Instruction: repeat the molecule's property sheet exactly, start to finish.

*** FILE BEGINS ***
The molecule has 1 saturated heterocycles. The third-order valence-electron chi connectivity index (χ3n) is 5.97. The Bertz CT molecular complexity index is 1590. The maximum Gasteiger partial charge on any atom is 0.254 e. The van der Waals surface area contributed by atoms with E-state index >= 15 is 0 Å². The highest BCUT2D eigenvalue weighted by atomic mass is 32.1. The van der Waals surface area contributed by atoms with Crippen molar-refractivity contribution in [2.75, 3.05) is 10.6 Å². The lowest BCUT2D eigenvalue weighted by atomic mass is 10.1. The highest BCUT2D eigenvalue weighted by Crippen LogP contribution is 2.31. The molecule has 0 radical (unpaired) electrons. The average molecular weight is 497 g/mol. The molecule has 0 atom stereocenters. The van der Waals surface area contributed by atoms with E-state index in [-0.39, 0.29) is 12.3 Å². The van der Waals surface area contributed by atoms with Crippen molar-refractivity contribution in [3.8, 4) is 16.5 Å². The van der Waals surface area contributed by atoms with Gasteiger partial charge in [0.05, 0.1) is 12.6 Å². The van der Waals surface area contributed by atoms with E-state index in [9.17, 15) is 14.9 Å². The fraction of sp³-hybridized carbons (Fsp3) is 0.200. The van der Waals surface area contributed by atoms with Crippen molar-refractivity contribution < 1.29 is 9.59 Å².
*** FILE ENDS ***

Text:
The molecule has 1 saturated heterocycles. The third-order valence-electron chi connectivity index (χ3n) is 5.97. The Bertz CT molecular complexity index is 1590. The maximum Gasteiger partial charge on any atom is 0.254 e. The van der Waals surface area contributed by atoms with E-state index >= 15 is 0 Å². The highest BCUT2D eigenvalue weighted by atomic mass is 32.1. The van der Waals surface area contributed by atoms with Crippen molar-refractivity contribution in [2.75, 3.05) is 10.6 Å². The lowest BCUT2D eigenvalue weighted by atomic mass is 10.1. The highest BCUT2D eigenvalue weighted by Crippen LogP contribution is 2.31. The molecule has 0 radical (unpaired) electrons. The average molecular weight is 497 g/mol. The molecule has 0 atom stereocenters. The van der Waals surface area contributed by atoms with E-state index in [-0.39, 0.29) is 12.3 Å². The van der Waals surface area contributed by atoms with Crippen molar-refractivity contribution in [3.8, 4) is 16.5 Å². The van der Waals surface area contributed by atoms with Gasteiger partial charge in [0.05, 0.1) is 12.6 Å². The van der Waals surface area contributed by atoms with E-state index in [9.17, 15) is 14.9 Å². The fraction of sp³-hybridized carbons (Fsp3) is 0.200. The van der Waals surface area contributed by atoms with Crippen molar-refractivity contribution < 1.29 is 9.59 Å².